Wednesday 21 February 2018

Wenger steps up striker hunt after Walcott agony

Theo Walcott of Arsenal is tackled by Vlad Chiriches of Spurs during the FA Cup third round match between Arsenal and Tottenham Hotspur
Theo Walcott of Arsenal is tackled by Vlad Chiriches of Spurs during the FA Cup third round match between Arsenal and Tottenham Hotspur
Arsenal’s Theo Walcott lies injured on the Emirates pitch

Jeremy Wilson and Matt Law

Theo Walcott suffered World Cup heartbreak when he was ruled out until next season with a ruptured cruciate knee ligament.

In a hammer blow both to England and Arsenal, Walcott was told he will need surgery to his left knee after a scan in London revealed the full extent of the injury he suffered in Saturday's derby against Tottenham.

Walcott, his family and even Arsenal's medical team were shocked by the results of the scan as the severity of the damage was not immediately obvious when he jarred his leg while challenging for the ball. Arsene Wenger had hoped that it was nothing more severe than "a kick" and was encouraged by Walcott smiling and offering a '2-0' gesture to the Tottenham fans as he sat up on a stretcher while being carried off.

Walcott had also felt little pain on Saturday night but awoke to a feeling that his knee had frozen on Sunday morning. Even then, it was only feared that Walcott had strained his ligaments but yesterday's scan delivered the grim news.

Wenger was apparently among the first on the phone to console Walcott and it has already been accepted by both the FA and the player that he has no chance of being fit for the World Cup.

The plan is for Walcott to have surgery in London over the next fortnight -- and depending on the swelling by the end of the week -- before beginning a programme of rehabilitation.

Should that go well, he will be back running in June and then hopefully be able to follow a pre-season programme with Arsenal in July.

At this early stage, it would be regarded as a positive recovery if he is back playing first-team football for Arsenal by the start of next season.

"We are so upset for him but he will come back stronger," said Walcott's father Don. Walcott's injury has considerable short and long-term implications for both club and country.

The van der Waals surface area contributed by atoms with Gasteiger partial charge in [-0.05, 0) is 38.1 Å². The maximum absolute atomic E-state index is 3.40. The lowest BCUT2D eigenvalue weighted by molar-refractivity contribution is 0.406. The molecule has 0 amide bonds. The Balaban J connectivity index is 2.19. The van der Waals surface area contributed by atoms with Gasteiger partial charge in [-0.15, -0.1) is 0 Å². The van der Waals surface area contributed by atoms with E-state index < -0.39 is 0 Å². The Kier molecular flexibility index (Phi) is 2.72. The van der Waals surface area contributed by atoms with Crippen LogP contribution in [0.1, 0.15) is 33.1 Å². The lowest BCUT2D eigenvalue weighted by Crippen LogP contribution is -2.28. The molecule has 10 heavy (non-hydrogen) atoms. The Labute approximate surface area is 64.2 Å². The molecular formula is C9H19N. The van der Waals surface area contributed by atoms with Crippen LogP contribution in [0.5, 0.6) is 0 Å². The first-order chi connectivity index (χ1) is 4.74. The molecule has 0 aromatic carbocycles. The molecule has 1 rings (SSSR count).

For England, it is the first major loss for manager Roy Hodgson and continues Walcott's terrible luck with injuries and personal bad fortune in World Cups. He was selected by Sven-Goran Eriksson at the age of just 17 in the England squad in 2006 but did not play a single match. He was then dropped completely by Fabio Capello just before the 2010 World Cup despite being one of the star players during qualification.

Walcott, who was once the most expensive 16-year-old in football history, will now be 29 by the time of his chance to make a World Cup debut.

It means Tottenham's Andros Townsend, Aaron Lennon and perhaps Walcott's fellow Gunner Alex Oxlade-Chamberlain are likely to be competing to start as Hodgson's right-sided forward for England during the summer.

For Arsenal, the need to sign another striker has also further intensified and the absence of Walcott represents a significant set-back to their chances of maintaining a challenge to win the Premier League.


Walcott scored 21 goals last season and has emerged as a legitimate option to Olivier Giroud as Arsenal's main central striker. With Nicolas Bendtner also injured, Wenger had already been actively exploring the January market for strikers but knows it will be extremely difficult to add a player this month.

Arsenal would like to sign Alvaro Morata on loan but Real Madrid are opposed to any deal. Another option is Atletico Madrid's Diego Costa but that would also be a very difficult deal to complete in January.

One boost yesterday for both England and Arsenal was the return to full training of Oxlade-Chamberlain ahead of a possible appearance for the U-21s on Thursday. Oxlade-Chamberlain has not played since suffering a knee injury on the opening day of the season more than four months ago but is now targeting a first-team comeback later this month. He is regarded by Wenger as a potential replacement to Walcott on the right of Arsenal's midfield, although Serge Gnabry's emergence does also provide another option.

Given the length of his absence, it is likely Oxlade-Chamberlain will play several matches for Arsenal's U-21s before returning to Premier League football.

It means Gnabry is now most likely to be given an extended opportunity in the first-team. The 18-year-old was impressive against Tottenham on Saturday and says he has benefited from training with Walcott.

"I have learned a lot from Theo -- we both are intelligent players," said Gnabry.

Thomas Vermaelen also had a scan yesterday on his knee and, although he is unlikely to be available against Aston Villa next Monday, should return within two weeks. (© Daily Telegraph, London)

Irish Independent

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